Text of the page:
Nonfiction » Language Instruction » Japanese

Speak Japanese in 90 Days: A Self Study Guide to Becoming Fluent: Volume Two
Price: Free! Words: 36,970. Language: English. Published: December 17, 2017. Categories: Nonfiction » Language Instruction » Japanese, Nonfiction » Travel » By region
The second volume of the best selling Speak Japanese in 90 Days is here! Volume 2 covers the rest of the grammar for the JLPT N4 and N3. The content includes detailed, easy to understand explanations of all the grammar points as well as 16 short readings. Speak Japanese in 90 Days: Volume 1 and 2 give students all the tools they need to become effective self learners and speakers of Japanese!
Flaming in Heat in Chinese Kanji: Debunking Confusion
You set the price! Words: 1,949,840. Language: English. Published: July 24, 2017. Categories: Nonfiction » Language Instruction » Japanese
Examples of some entries: The Chinese glyph meaning "flame, in heat" is 火. When the element "犭" (animal, swine, dog) is added, the resulting glyph means "barbarian, berserker, low-ranking government employee" (狄). Combined with "head and neck exposed, in danger" (⺈) and "a long time, since long ago" (旧), the meaning becomes "lust, passion" (焔). More than 700 glyphs are analyzed.
Fluid Flows in Chinese Kanji: Debunking Confusion
You set the price! Words: 2,121,660. Language: English. Published: July 24, 2017. Categories: Nonfiction » Language Instruction » Japanese
The Chinese glyph element meaning "fluid flow" is 氵. When "crotch" (又) is added, the resulting glyph means "Chinese people" (汉). Combined with "rotate, screwing, filled" (十) the meaning becomes "juice, sap, gravy" (汁). And with "group of woodies" (林) the meaning becomes "gonorrhea, filter chunks, lonely" (淋). Adding "night" (夜) results in "secretion" (液), obviously. More than 900 glyphs analyzed.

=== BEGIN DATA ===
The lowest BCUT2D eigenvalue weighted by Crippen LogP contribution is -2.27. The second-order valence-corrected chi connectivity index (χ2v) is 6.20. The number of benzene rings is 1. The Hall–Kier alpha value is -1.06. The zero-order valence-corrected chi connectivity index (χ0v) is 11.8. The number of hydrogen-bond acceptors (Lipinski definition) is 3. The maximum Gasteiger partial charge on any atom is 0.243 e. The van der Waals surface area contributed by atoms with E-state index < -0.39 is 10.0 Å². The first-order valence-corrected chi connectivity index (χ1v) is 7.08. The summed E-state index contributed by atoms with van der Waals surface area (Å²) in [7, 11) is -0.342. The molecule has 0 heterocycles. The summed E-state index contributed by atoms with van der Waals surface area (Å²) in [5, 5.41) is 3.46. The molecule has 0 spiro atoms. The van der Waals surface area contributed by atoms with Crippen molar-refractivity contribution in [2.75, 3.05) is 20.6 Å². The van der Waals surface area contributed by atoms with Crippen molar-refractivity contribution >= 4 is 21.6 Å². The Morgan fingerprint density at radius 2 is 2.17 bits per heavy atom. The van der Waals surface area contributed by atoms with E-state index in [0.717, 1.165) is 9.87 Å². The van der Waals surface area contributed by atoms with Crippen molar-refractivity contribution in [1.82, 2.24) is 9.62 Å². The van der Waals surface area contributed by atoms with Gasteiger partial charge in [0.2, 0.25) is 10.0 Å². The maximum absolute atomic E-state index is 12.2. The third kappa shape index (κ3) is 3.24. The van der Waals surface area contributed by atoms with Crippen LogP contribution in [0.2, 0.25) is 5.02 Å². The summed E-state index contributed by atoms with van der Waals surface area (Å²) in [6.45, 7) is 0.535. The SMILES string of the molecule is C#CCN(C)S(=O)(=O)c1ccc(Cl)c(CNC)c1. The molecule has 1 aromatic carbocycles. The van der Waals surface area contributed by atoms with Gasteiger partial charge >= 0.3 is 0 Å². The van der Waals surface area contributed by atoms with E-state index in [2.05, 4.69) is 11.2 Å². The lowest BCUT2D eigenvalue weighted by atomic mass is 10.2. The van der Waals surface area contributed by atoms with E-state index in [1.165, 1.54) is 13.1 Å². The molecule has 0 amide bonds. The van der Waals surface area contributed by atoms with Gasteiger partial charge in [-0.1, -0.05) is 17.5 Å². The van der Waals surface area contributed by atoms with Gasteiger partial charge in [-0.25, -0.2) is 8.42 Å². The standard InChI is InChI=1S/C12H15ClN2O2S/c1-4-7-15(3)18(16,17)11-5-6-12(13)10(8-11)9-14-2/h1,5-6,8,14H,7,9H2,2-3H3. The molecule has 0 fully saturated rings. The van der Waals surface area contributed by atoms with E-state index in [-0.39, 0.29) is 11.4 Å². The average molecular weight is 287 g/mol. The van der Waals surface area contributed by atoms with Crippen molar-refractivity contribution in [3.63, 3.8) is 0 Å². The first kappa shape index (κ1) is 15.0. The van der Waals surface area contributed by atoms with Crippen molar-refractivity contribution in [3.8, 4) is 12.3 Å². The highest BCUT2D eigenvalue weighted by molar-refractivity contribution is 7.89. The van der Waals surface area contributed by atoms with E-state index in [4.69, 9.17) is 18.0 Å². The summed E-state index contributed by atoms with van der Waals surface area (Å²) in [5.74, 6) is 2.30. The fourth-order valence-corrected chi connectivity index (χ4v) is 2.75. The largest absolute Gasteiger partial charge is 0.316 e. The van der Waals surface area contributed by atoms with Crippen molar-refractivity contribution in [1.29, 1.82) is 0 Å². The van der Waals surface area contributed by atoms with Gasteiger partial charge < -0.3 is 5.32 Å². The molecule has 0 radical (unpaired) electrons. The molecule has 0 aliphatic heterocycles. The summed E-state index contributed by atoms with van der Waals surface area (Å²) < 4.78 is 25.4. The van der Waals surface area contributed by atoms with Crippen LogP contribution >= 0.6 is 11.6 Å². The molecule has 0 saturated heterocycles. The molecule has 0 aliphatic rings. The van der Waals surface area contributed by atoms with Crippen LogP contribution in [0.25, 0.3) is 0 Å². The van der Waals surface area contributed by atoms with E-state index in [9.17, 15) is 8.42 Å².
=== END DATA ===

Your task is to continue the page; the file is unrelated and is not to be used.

Crotches in Chinese Kanji: Debunking Confusion
You set the price! Words: 1,745,910. Language: English. Published: July 24, 2017. Categories: Nonfiction » Language Instruction » Japanese
Examples of some entries: The Chinese glyph meaning "crotch, again, yield, both, more and more" is 又. When the element "female" (女) is added, the resulting glyph means "slave" (奴). Four crotches (叕) means "well connected." Crotches are found in many places, including woods and trees (枝). Combined with "meat and skin" (肌) the meaning becomes "whiff, rump" (股). More than 700 glyphs are analyzed.
Wood and Woody in Chinese Kanji: Debunking Confusion
You set the price! Words: 1,864,650. Language: English. Published: July 22, 2017. Categories: Nonfiction » Language Instruction » Japanese
Examples of some entries: The Chinese glyph meaning "wood, woody" is 木. When the element "spread legs" (冂) is added, the resulting glyph means "prick" (朿). Combined with "many emissions" (灬), the meaning becomes "hero, outstanding person, excel" (杰). Obviously, the old Chinese sages were vividly depicting the same vernacular used in English today. More than 800 glyphs are analyzed.
Shamans in Chinese Kanji: Debunking Confusion
You set the price! Words: 2,211,810. Language: English. Published: July 22, 2017. Categories: Nonfiction » Language Instruction » Japanese
The word "shaman" (巫, and others) originated in a region that is today part of China, and referred to women who performed divination and doctoring (witch-doctors), among other essential services provided to the local populace, not the least being purveyors of religious and sexual services. More than 800 glyphs are analyzed.
The Kanji Learner's Course Graded Reading Sets (Vol. 1: Kanji 1-100) Early Access Edition/Beta
Price: Free! Words: 39,810. Language: English. Published: June 25, 2017. Categories: Nonfiction » Language Instruction » Japanese